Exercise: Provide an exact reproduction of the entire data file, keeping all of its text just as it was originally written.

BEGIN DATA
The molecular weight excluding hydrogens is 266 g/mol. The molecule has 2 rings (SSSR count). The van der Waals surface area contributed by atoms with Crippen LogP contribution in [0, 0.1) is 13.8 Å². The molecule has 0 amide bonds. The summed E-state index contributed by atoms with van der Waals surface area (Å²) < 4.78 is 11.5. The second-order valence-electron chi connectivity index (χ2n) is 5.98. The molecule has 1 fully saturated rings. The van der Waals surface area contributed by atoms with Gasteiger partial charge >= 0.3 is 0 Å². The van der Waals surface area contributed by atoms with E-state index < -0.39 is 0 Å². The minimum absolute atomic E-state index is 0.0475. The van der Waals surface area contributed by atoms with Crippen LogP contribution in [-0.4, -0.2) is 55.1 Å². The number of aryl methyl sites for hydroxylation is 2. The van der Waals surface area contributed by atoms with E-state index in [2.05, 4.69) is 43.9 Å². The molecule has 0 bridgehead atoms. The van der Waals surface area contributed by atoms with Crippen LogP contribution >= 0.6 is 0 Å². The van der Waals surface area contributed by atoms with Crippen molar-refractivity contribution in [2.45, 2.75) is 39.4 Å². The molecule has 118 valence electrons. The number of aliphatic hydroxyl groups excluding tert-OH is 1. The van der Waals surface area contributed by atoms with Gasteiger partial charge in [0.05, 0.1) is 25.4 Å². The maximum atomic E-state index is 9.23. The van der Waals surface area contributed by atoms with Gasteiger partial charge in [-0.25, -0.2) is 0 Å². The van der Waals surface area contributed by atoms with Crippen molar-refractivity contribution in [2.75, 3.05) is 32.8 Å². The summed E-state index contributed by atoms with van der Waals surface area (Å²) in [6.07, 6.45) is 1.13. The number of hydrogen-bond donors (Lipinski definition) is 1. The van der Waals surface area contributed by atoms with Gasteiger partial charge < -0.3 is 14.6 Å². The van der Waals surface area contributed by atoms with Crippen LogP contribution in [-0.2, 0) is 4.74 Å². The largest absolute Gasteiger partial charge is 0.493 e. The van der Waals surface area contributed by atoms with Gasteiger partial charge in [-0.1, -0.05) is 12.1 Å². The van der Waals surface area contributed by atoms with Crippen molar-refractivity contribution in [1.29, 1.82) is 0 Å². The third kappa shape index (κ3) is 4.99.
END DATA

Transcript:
The molecular weight excluding hydrogens is 266 g/mol. The molecule has 2 rings (SSSR count). The van der Waals surface area contributed by atoms with Crippen LogP contribution in [0, 0.1) is 13.8 Å². The molecule has 0 amide bonds. The summed E-state index contributed by atoms with van der Waals surface area (Å²) < 4.78 is 11.5. The second-order valence-electron chi connectivity index (χ2n) is 5.98. The molecule has 1 fully saturated rings. The van der Waals surface area contributed by atoms with Gasteiger partial charge >= 0.3 is 0 Å². The van der Waals surface area contributed by atoms with E-state index < -0.39 is 0 Å². The minimum absolute atomic E-state index is 0.0475. The van der Waals surface area contributed by atoms with Crippen LogP contribution in [-0.4, -0.2) is 55.1 Å². The number of aryl methyl sites for hydroxylation is 2. The van der Waals surface area contributed by atoms with E-state index in [2.05, 4.69) is 43.9 Å². The molecule has 0 bridgehead atoms. The van der Waals surface area contributed by atoms with Crippen LogP contribution >= 0.6 is 0 Å². The van der Waals surface area contributed by atoms with Crippen molar-refractivity contribution in [2.45, 2.75) is 39.4 Å². The molecule has 118 valence electrons. The number of aliphatic hydroxyl groups excluding tert-OH is 1. The van der Waals surface area contributed by atoms with Gasteiger partial charge in [0.05, 0.1) is 25.4 Å². The maximum atomic E-state index is 9.23. The van der Waals surface area contributed by atoms with Gasteiger partial charge in [-0.25, -0.2) is 0 Å². The van der Waals surface area contributed by atoms with Crippen molar-refractivity contribution in [2.75, 3.05) is 32.8 Å². The summed E-state index contributed by atoms with van der Waals surface area (Å²) in [6.07, 6.45) is 1.13. The number of hydrogen-bond donors (Lipinski definition) is 1. The van der Waals surface area contributed by atoms with Gasteiger partial charge < -0.3 is 14.6 Å². The van der Waals surface area contributed by atoms with Crippen LogP contribution in [-0.2, 0) is 4.74 Å². The largest absolute Gasteiger partial charge is 0.493 e. The van der Waals surface area contributed by atoms with Gasteiger partial charge in [-0.1, -0.05) is 12.1 Å². The van der Waals surface area contributed by atoms with Crippen molar-refractivity contribution in [1.29, 1.82) is 0 Å². The third kappa shape index (κ3) is 4.99.